From night into day

2010-02-27 15:01:31.000 – Ryan Knapp,  Staff Meteorologist

Snow so dense, it’s blue!

Most weeks I am on the summit, I work nights. But this is nothing new for me. In fact, I have been working nights since 2002 between working at an airport flight tower in San Jose and working here at the Mount Washington Observatory. The only times I have worked days was occasionally a shift in San Jose, the one month I was an intern here back in Dec. 05/Jan. 06, and (as far as I can remember) four other shifts as a full time meteorologist since then. But this week, I’m an evening person in a morning world. This means I have to make adjustments to my work routine on the summits. It leaves me with the feeling of someone from the United States driving through eastern Canada; it feels familiar but there are minor things that remind you you’re visiting an unfamiliar way of life.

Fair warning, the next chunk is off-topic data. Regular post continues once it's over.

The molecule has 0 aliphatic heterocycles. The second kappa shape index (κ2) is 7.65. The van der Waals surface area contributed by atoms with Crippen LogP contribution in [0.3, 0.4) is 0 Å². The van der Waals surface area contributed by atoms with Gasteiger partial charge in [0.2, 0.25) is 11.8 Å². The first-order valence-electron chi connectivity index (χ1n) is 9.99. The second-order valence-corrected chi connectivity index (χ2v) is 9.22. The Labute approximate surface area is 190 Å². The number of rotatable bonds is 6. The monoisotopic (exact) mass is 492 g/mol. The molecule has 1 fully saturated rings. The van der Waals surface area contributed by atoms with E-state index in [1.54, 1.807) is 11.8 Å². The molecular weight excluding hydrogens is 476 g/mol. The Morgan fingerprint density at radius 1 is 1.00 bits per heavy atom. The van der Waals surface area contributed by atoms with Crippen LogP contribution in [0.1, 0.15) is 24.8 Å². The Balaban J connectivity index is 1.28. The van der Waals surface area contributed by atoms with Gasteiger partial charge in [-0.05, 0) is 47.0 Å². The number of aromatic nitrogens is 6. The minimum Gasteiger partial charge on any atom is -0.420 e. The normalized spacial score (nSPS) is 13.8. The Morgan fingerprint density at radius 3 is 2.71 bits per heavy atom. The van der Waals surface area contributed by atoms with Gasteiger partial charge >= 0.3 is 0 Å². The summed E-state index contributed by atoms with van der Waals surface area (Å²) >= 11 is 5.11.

So what are some of these differences in shifts I am talking about? I’ll start with the most obvious: time. My normal shift runs from 1730 EST until 0530 EST the following day. This means for this time of year, my shift starts in the dark and ends in the dark. The vistas (if we were in the clear at all this week) would consist of stars above and city lights below. In the fog, like this week, it’s mostly black with shades of grey. But this week, I am working roughly from 0800 EST until 2000 EST which means my foggy vistas are shades of grey with white from all the blowing snow. And if it ever gets clear, I will see blue skies and a wintry landscape below. It’s the same view just seen through a different perspective.